And to the angel of the church in Smyrna write, “These things says the First and the Last, who was dead, and came to life: I know your works, tribulation, and poverty (but you are rich); and I know the blasphemy of those who say they are Jews and are not, but are a synagogue of Satan. Do not fear any of those things which you are about to suffer. Indeed, the devil is about to throw some of you into prison, that you may be tested, and you will have tribulation ten days. Be faithful until death, and I will give you the crown of life. He who has an ear, let him hear what the Spirit says to the churches. He who overcomes shall not be hurt by the second death” (Revelation 2:8-11).
Smyrna was quite the place in its day. Known as the glory of Asia, it proved a magnificent city. It boasted ornate temples, claimed to be the birthplace of Homer, and possessed the largest public theater in all of Asia Minor. Perhaps more impressively, Rome trusted Smyrna and honored it as an “assize town” (aka “free city”). This afforded Smyrna some self-regulation and additional honor. For example, Rome sent governors to visit periodically and hear the empire’s most important cases. We can appreciate the significance of this honor by imagining a system in which the Supreme Court would travel to cities of their choosing to try cases. All these characteristics of greatness made Smyrna a proud city. The historian Theodor Mommsen described Smyrna in his The Provinces of the Roman Empire as “a paradise of municipal vanity.”
The congregation to which this letter was written did not share the same vanity or affluent lifestyle Smyrna enjoyed. The brethren found themselves troubled and poor. Jesus reminded them that though they were poor, in Him, they were rich. Paul echoed these words, referring to himself in the second half of 2 Corinthians 6:10, “as having nothing, and yet possessing all things.” Our brethren at Smyrna did not have much, but they possessed everything. Their faith in Jesus Christ jeopardized their physical and financial strength. One of the more well-known brothers, Polycarp, lost his life at the hands of men determined to brand him disloyal to Rome. Even in these circumstances, Jesus reminded them of true riches. They lived in a city impacted by Satan’s temple, but God kept them secure in His kingdom.
In Hebrews 12:27-28, we read,
Now this, “yet once more,” indicates the removal of those things that are being shaken, as of things that are made, that the things which cannot be shaken may remain. Therefore, since we are receiving a kingdom which cannot be shaken, let us have grace, by which we may serve God acceptably with reverence and godly fear.
Over the last several years, uncertainties ruled our day. We experienced physical uncertainties, not knowing the outcome of a disease that affected the globe. We experienced, and continue to experience, the consequences of economic decisions made in a crisis, one of which is the high likelihood of a recession of some fashion impacting future financial growth. There is an underbelly of political unrest and strife that strains the very fabric of our society. In all of this, we may be certain of two things: 1) The very core of our capitalistic society will rattle, if not now, then certainly at a day and time of God’s choosing, (1 John 2:17; Acts 17:26) and 2) There will be only one kingdom remaining in the end. In whom, then should we put our trust?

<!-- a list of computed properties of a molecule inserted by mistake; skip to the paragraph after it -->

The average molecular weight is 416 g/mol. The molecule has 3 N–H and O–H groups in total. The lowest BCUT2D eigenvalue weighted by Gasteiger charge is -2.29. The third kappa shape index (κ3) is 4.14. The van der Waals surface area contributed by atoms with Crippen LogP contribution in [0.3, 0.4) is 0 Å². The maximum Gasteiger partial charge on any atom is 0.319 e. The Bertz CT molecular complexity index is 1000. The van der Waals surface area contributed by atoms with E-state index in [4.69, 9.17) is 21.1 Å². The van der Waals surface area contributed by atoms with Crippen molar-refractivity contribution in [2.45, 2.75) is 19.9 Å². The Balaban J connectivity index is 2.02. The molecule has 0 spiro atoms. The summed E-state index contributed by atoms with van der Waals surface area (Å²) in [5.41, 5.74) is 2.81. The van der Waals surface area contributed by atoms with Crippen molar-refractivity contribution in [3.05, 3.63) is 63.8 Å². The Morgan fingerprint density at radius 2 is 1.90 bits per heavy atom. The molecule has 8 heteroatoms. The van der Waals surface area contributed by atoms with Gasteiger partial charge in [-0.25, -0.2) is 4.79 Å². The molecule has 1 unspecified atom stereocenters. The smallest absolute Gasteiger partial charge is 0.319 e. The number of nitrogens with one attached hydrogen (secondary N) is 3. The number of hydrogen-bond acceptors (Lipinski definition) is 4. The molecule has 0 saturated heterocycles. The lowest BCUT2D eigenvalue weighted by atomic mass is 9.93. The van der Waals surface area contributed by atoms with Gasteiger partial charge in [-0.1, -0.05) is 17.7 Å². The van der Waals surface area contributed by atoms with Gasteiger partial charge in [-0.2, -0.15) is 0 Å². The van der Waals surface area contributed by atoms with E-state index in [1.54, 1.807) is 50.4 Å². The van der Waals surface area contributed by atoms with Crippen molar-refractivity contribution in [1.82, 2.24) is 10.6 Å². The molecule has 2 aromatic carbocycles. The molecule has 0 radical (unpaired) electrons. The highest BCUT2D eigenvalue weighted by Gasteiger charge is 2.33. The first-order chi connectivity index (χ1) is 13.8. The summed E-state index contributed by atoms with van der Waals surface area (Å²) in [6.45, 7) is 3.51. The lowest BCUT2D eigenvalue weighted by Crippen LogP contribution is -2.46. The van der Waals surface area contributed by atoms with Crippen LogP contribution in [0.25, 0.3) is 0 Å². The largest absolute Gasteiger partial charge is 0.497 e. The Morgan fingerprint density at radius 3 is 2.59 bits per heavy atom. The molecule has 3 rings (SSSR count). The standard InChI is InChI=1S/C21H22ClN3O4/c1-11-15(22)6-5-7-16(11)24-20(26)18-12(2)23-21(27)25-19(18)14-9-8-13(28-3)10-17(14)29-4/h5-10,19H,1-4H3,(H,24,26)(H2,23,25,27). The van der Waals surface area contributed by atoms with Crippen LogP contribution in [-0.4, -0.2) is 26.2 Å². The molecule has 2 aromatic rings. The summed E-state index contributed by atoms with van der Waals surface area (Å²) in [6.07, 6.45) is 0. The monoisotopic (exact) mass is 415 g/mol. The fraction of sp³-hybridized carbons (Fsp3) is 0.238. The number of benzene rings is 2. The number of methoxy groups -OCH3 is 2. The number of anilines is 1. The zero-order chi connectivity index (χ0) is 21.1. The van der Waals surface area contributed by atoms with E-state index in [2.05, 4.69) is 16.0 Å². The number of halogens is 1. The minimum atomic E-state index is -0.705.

If we experience similar trials as our brethren in Smyrna, will God be able to say to us, “but you are rich!”? Our faith cannot hinge on the power of the Red, White, and Blue. As great a nation as we have been blessed to enjoy, its wealth and peace are no less transitory than Rome’s. The city of Smyrna put its trust in Rome, but in the end, the empire fell. The brethren in Smyrna put their trust in God and found true wealth, everlasting stability, and life without end. “Be faithful until death, and I will give you the crown of life” (Revelation 2:10).
Be faithful regardless of the circumstances, whether our lives are lived in a world of peace and prosperity or toil and trouble. Submit to the Lord daily, without thought to the physical implications, “for to be carnally minded is death, but to be spiritually minded is life and peace” (Romans 8:6). Abraham offered up his one and only son. Moses gave up the palace. Smyrna endured. Whatever future there may be for us, what service and grace will we offer our Lord? Even if the world turns against Christ, our laws embrace evil and shun morality, or every fiscal foundation upon which so many place their faith fails with destructive force, there is a kingdom, and there is a crown of life. Be faithful to the one who built the kingdom and offered the crown.
In his work, The Letters to the Seven Churches of Asia, Colin Hemer shares an interesting note regarding a crown bestowed on a commoner in Smyrna annually. The crown was a wreath with the inscription “O Demos.” It was awarded posthumously and placed on the body of the dead man. In contrast, God offers us a crown of life. In this life, we will finish our journey as dust (Ecclesiastes 3:20). Let us not get too attached to the vanities of our existence, lest we lose sight of true life and the crown of victory awaiting the faithful.
I have fought the good fight, I have finished the race, I have kept the faith. Finally, there is laid up for me the crown of righteousness, which the Lord, the righteous Judge, will give to me on that Day, and not to me only but also to all who have loved his appearing (2 Timothy 4:7-8).